VANCOUVER -- The newest member of Victoria's city council says he hopes to be a voice for all Victorians.

"Victorians have said they want a change. They want a change in the way the city is run, and you know what? They're going to get it," victorious councillor-elect Stephen Andrew told CTV News Vancouver Island after watching the final votes come in Saturday night.

There were nine candidates vying for the council seat vacated by Laurel Collins, who resigned to become a federal MP.

Andrew took the lead from the first ballot and saw the gap between himself and his closest rival Stefanie Hardman grow throughout the night.

In all, Andrew won 6,937 votes, compared to 3,783 for Hardman. The next closest candidate was Roshan Vickery, with 603.

The former broadcaster described his victory as "overwhelming," but said he still felt the stress of the situation until the final polls reported.

"I've watched a lot of elections recently, and I've watched a lot of votes go back and forth, and I wanted to be sure," Andrew said. "You never know until you know."

The victorious candidate said his victory would bring "balance" to city council, which has seen many tied votes on contentious issues in recent months, with rough voting blocks emerging.

On one side, Together Victoria's two councillors, Sara Potts and Sharmarke Dubow have been joined by councillors Ben Isitt and Jeremy Loveday. On the other, Mayor Lisa Helps has been joined by councillors Geoff Young, Marianne Alto and Charlayne Thornton-Joe.

Collins was a member of Together Victoria, and Hardman was the political group's endorsed candidate in Saturday's byelection.

Andrew was not a member of a political group, but he received the endorsement of Young and presented himself as a pragmatist who could help break the council's deadlock.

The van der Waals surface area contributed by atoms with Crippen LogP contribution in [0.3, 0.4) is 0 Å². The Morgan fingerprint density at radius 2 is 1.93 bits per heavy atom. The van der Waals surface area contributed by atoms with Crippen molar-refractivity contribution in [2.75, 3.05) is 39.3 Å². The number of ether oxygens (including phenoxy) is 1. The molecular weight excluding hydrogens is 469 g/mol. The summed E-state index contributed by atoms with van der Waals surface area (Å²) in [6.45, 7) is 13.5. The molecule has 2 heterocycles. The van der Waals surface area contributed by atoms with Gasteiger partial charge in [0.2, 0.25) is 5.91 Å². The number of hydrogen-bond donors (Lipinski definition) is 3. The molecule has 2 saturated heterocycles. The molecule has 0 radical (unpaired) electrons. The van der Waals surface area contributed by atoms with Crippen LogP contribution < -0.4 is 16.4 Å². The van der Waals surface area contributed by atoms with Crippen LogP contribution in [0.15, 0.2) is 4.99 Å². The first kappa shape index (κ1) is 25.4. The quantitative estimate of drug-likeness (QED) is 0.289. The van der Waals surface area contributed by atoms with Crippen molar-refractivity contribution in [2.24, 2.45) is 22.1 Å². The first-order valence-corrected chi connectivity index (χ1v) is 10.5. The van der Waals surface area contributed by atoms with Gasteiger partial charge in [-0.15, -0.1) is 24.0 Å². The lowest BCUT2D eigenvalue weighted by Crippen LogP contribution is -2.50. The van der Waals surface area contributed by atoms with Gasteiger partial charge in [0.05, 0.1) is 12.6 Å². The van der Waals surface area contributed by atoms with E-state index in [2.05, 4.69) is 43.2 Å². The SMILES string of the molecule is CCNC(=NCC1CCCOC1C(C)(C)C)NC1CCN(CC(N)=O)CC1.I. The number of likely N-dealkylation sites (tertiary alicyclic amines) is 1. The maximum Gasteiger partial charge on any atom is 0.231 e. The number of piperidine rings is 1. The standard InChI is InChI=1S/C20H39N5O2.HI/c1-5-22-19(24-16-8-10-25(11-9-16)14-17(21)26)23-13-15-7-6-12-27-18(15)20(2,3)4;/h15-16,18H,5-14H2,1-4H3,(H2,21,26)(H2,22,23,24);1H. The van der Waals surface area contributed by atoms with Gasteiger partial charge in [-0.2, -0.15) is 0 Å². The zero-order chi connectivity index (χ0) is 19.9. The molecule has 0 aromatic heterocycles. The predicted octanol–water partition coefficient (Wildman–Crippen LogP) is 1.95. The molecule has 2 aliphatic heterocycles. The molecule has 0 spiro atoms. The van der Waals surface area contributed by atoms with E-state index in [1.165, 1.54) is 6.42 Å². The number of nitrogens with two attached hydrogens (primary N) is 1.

"What we've said all along is that this is going to bring balance to the council table," Andrew said Saturday night. "It literally brings that balance, and the mayor can now cast the deciding vote if there is a split on council."

On Sunday, Helps offered her congratulations to Andrew and expressed relief that the byelection, which was delayed because of the COVID-19 pandemic, has finally concluded.

“We've been running short-handed for well over a year, so it's really great to see that seat filled," Helps told CTV News.

Andrew will be sworn in this week and will join the council when it resumes in the new year, Helps said.

Andrew said his priorities as a councillor will include improving public safety, ensuring "smart planning and development" and steering the city's recovery from the COVID-19 pandemic, but stressed that he hopes members of the public will reach out to him directly to weigh in on issues.

"I'm definitely going to be a difference," Andrew said. "I'm going to listen to all views. I'm not going run on an ideological view, and I think the real thing that is exciting is that this has really sent a message to council. Everyone around that table, even the Together Victoria councillors and their allies, need to take note of this vote today."

A total of 12,327 votes were cast in Saturday's byelection, a total that equates to roughly 17.5 per cent of the city's 70,343 registered voters.

With files from CFAX 1070's Sandra Hall and CTV News Vancouver Island's Eric Lloyd and Robert Buffam